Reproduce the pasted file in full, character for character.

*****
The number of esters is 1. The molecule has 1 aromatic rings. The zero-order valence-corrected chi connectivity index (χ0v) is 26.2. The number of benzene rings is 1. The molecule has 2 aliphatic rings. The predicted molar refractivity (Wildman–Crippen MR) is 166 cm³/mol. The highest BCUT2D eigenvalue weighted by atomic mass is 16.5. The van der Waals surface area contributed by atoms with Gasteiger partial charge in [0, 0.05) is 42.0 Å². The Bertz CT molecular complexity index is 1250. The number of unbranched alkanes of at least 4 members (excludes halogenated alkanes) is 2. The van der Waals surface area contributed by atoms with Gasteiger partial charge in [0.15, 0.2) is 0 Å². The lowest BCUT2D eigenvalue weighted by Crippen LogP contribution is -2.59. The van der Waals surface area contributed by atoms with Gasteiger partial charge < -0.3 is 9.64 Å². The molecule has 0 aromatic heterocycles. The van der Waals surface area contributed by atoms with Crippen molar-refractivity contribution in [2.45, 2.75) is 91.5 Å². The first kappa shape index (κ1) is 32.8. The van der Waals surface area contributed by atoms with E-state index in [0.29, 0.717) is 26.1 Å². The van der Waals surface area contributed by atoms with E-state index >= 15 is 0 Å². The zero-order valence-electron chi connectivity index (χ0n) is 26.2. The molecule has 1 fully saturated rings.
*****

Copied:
The number of esters is 1. The molecule has 1 aromatic rings. The zero-order valence-corrected chi connectivity index (χ0v) is 26.2. The number of benzene rings is 1. The molecule has 2 aliphatic rings. The predicted molar refractivity (Wildman–Crippen MR) is 166 cm³/mol. The highest BCUT2D eigenvalue weighted by atomic mass is 16.5. The van der Waals surface area contributed by atoms with Gasteiger partial charge in [0, 0.05) is 42.0 Å². The Bertz CT molecular complexity index is 1250. The number of unbranched alkanes of at least 4 members (excludes halogenated alkanes) is 2. The van der Waals surface area contributed by atoms with Gasteiger partial charge in [0.15, 0.2) is 0 Å². The lowest BCUT2D eigenvalue weighted by Crippen LogP contribution is -2.59. The van der Waals surface area contributed by atoms with Gasteiger partial charge < -0.3 is 9.64 Å². The molecule has 0 aromatic heterocycles. The van der Waals surface area contributed by atoms with Crippen molar-refractivity contribution in [2.45, 2.75) is 91.5 Å². The first kappa shape index (κ1) is 32.8. The van der Waals surface area contributed by atoms with E-state index in [0.29, 0.717) is 26.1 Å². The van der Waals surface area contributed by atoms with E-state index >= 15 is 0 Å². The zero-order valence-electron chi connectivity index (χ0n) is 26.2. The molecule has 1 fully saturated rings.